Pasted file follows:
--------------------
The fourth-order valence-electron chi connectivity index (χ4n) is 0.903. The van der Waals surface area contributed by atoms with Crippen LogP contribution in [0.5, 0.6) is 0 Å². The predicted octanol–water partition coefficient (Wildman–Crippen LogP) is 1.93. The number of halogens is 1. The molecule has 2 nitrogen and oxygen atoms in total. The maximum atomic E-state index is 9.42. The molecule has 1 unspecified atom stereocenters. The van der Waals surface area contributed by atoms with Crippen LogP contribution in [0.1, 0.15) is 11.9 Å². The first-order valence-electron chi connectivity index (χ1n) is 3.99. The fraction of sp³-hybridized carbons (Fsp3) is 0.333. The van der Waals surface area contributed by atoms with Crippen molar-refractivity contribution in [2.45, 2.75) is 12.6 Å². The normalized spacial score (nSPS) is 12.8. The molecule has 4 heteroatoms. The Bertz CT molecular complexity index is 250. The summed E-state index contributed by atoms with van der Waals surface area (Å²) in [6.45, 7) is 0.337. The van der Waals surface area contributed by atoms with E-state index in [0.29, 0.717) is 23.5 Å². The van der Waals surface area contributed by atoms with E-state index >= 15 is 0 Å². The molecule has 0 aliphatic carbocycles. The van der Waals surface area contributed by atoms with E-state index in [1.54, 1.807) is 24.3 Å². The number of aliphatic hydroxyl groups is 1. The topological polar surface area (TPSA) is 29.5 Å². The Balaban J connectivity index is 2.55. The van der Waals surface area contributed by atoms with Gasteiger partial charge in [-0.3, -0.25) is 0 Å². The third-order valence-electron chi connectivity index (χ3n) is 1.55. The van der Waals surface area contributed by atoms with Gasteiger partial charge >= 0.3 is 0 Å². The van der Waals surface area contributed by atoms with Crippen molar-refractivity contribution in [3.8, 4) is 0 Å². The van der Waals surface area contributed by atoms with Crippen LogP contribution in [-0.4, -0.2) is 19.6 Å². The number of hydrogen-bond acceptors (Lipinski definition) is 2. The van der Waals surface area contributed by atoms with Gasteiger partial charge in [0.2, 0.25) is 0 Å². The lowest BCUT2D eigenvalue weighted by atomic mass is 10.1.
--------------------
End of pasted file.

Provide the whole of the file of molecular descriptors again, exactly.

The fourth-order valence-electron chi connectivity index (χ4n) is 0.903. The van der Waals surface area contributed by atoms with Crippen LogP contribution in [0.5, 0.6) is 0 Å². The predicted octanol–water partition coefficient (Wildman–Crippen LogP) is 1.93. The number of halogens is 1. The molecule has 2 nitrogen and oxygen atoms in total. The maximum atomic E-state index is 9.42. The molecule has 1 unspecified atom stereocenters. The van der Waals surface area contributed by atoms with Crippen LogP contribution in [0.1, 0.15) is 11.9 Å². The first-order valence-electron chi connectivity index (χ1n) is 3.99. The fraction of sp³-hybridized carbons (Fsp3) is 0.333. The van der Waals surface area contributed by atoms with Crippen molar-refractivity contribution in [2.45, 2.75) is 12.6 Å². The normalized spacial score (nSPS) is 12.8. The molecule has 4 heteroatoms. The Bertz CT molecular complexity index is 250. The summed E-state index contributed by atoms with van der Waals surface area (Å²) in [6.45, 7) is 0.337. The van der Waals surface area contributed by atoms with E-state index in [0.29, 0.717) is 23.5 Å². The van der Waals surface area contributed by atoms with E-state index >= 15 is 0 Å². The molecule has 0 aliphatic carbocycles. The van der Waals surface area contributed by atoms with E-state index in [1.54, 1.807) is 24.3 Å². The number of aliphatic hydroxyl groups is 1. The topological polar surface area (TPSA) is 29.5 Å². The Balaban J connectivity index is 2.55. The van der Waals surface area contributed by atoms with Gasteiger partial charge in [-0.3, -0.25) is 0 Å². The third-order valence-electron chi connectivity index (χ3n) is 1.55. The van der Waals surface area contributed by atoms with Gasteiger partial charge >= 0.3 is 0 Å². The van der Waals surface area contributed by atoms with Crippen molar-refractivity contribution in [3.8, 4) is 0 Å². The van der Waals surface area contributed by atoms with Crippen LogP contribution in [-0.4, -0.2) is 19.6 Å². The number of hydrogen-bond acceptors (Lipinski definition) is 2. The van der Waals surface area contributed by atoms with Gasteiger partial charge in [0.2, 0.25) is 0 Å². The lowest BCUT2D eigenvalue weighted by atomic mass is 10.1.